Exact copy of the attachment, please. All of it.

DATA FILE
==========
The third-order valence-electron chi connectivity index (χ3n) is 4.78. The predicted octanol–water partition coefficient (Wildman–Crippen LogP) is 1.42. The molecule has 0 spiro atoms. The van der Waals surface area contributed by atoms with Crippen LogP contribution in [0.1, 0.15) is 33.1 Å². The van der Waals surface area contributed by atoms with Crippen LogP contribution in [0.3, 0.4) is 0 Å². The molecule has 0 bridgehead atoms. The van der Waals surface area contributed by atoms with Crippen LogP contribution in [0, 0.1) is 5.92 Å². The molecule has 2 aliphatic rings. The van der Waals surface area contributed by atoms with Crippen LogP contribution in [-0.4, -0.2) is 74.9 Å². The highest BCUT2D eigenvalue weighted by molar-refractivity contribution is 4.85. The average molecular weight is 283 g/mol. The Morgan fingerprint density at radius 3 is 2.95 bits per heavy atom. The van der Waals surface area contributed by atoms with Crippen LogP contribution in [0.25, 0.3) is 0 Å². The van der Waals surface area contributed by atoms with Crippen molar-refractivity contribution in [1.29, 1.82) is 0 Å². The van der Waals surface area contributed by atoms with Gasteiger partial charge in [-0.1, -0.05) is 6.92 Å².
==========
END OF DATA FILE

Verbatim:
The third-order valence-electron chi connectivity index (χ3n) is 4.78. The predicted octanol–water partition coefficient (Wildman–Crippen LogP) is 1.42. The molecule has 0 spiro atoms. The van der Waals surface area contributed by atoms with Crippen LogP contribution in [0.1, 0.15) is 33.1 Å². The van der Waals surface area contributed by atoms with Crippen LogP contribution in [0.3, 0.4) is 0 Å². The molecule has 0 bridgehead atoms. The van der Waals surface area contributed by atoms with Crippen LogP contribution in [0, 0.1) is 5.92 Å². The molecule has 2 aliphatic rings. The van der Waals surface area contributed by atoms with Crippen LogP contribution in [-0.4, -0.2) is 74.9 Å². The highest BCUT2D eigenvalue weighted by molar-refractivity contribution is 4.85. The average molecular weight is 283 g/mol. The Morgan fingerprint density at radius 3 is 2.95 bits per heavy atom. The van der Waals surface area contributed by atoms with Crippen LogP contribution in [0.25, 0.3) is 0 Å². The van der Waals surface area contributed by atoms with Crippen molar-refractivity contribution in [1.29, 1.82) is 0 Å². The van der Waals surface area contributed by atoms with Gasteiger partial charge in [-0.1, -0.05) is 6.92 Å².